2003-06-19

    Crystal Channeling occurs when an ion enters a crystal with a small angle with respect to the crystal planes. The electrostatic interaction between the incoming ion and the lattice causes the ion to follow the crystal planes. By mechanically bending a crystal, it is possible to use a crystal to deflect ions. One novel use of a bent crystal is to use it to channel beam halo particles into a collimator downstream. By deflecting the halo particles into a collimator with a crystal it may be possible to improve collimation efficiency as compared to a single collimator. A bent crystal is installed in the yellow ring of the Relativistic Heavy Ion Collider (RHIC). In this paper we discuss our experience with the crystal collimator, and compare our results to previous data, simulation, and theoretical prediction.

  2. Crystallization of lithium borate glasses

    NASA Technical Reports Server (NTRS)

    Goktas, A. A.; Neilson, G. F.; Weinberg, M. C.

    1992-01-01

    The glass-forming ability and crystallization behavior of lithium borate compositions, in the diborate-to-metaborate-range, were studied. In particular, the nature and sequence of formation of crystalline phases and the tendency toward devitrification were investigated as functions of temperature, thermal history and batch composition. It was found that the sequence of crystalline phase formation was sensitive to all of the three latter factors, and it was observed that under certain conditions metastable defect structures of the metaborate can appear.

  3. Pressure cryocooling protein crystals

    DOEpatents

    Kim, Chae Un [Ithaca, NY; Gruner, Sol M [Ithaca, NY

    2011-10-04

    Preparation of cryocooled protein crystal is provided by use of helium pressurizing and cryocooling to obtain cryocooled protein crystal allowing collection of high resolution data and by heavier noble gas (krypton or xenon) binding followed by helium pressurizing and cryocooling to obtain cryocooled protein crystal for collection of high resolution data and SAD phasing simultaneously. The helium pressurizing is carried out on crystal coated to prevent dehydration or on crystal grown in aqueous solution in a capillary.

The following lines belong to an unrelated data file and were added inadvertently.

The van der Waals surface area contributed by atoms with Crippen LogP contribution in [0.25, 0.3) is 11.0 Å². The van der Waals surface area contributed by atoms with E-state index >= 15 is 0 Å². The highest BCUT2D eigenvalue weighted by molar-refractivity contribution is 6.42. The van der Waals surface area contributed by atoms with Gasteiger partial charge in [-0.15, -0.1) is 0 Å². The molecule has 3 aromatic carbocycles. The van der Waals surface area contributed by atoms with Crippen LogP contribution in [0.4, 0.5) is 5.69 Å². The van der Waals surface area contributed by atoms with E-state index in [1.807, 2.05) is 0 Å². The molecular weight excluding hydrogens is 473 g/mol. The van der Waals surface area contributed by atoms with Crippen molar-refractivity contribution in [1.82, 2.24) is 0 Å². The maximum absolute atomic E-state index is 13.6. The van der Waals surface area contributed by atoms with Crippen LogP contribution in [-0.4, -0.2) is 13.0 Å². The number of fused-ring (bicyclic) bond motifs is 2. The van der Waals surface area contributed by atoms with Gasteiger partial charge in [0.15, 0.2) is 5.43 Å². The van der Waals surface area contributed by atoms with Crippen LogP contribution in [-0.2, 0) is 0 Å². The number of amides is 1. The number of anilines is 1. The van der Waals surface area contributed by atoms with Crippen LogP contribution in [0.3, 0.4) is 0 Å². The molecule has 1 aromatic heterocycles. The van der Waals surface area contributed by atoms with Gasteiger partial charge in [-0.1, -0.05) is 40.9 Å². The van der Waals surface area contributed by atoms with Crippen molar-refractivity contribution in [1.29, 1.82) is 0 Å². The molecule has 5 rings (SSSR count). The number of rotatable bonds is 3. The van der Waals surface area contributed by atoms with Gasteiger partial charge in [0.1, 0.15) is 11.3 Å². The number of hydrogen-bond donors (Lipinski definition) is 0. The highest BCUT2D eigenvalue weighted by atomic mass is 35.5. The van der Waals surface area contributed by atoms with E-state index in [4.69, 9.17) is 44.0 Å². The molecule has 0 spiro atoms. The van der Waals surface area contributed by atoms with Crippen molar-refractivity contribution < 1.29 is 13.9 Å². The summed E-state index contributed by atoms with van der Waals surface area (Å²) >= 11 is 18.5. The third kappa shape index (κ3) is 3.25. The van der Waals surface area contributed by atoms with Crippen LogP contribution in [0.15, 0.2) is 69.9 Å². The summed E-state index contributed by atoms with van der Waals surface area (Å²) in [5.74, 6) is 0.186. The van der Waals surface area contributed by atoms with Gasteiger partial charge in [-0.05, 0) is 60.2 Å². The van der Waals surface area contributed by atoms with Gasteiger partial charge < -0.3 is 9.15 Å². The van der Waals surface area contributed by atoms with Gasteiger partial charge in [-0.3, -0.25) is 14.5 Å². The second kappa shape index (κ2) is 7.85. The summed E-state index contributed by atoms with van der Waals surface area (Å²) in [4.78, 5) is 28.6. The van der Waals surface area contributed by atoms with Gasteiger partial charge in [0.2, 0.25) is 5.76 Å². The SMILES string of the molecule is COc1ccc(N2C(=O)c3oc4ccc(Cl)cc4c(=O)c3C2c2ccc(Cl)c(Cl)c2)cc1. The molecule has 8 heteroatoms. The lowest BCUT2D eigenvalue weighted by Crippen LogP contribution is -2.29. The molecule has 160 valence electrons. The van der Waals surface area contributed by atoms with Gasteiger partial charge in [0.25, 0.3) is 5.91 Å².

4. Vortex crystals in fluids

    NASA Astrophysics Data System (ADS)

    Barry, Anna M.

    It is common in geophysical flows to observe localized regions of enhanced vorticity. This observation can be used to derive model equations to describe the motion and interaction of these localized regions, or vortices, and which are simpler than the original PDEs. The best known vortex model is derived from the incompressible Euler equations, and treats vortices as points in the plane. A large part of this dissertation utilizes this particular model, but we also survey other point vortex and weakly viscous models. The main focus of this thesis is an object known as the vortex crystal. These remarkable configurations of vortices maintain their basic shapes for long times, while perhaps rotating or translating rigidly in space. We study existence and stability of families of vortex crystals in the special case where N vortices have small and equal circulation and one vortex has large circulation. As the small circulation tends to zero, the weak vortices tend to a circle centered on the strong vortex. A special potential function of this limiting problem can be used to characterize orbits and stability. Whenever a critical point of this function is nondegenerate, we prove that the orbit can be continued via the Implicit Function Theorem, and its linear stability is determined by the eigenvalues of the Hessian matrix of the potential. For general N, we find at least three distinct families of critical points, one of which continues to a linearly stable class of vortex crystals. Because the stable family is most likely to be observed in nature, we study it extensively. Continuation methods allow us to follow these critical points to nonzero weak vortex strength and investigate stability and bifurcations. In the large N limit of this family, we prove that there is a unique one parameter family of distributions which minimize a "generalized" potential. Finally, we use point vortex and weakly viscous vortex models to analyze vortex crystal configurations observed in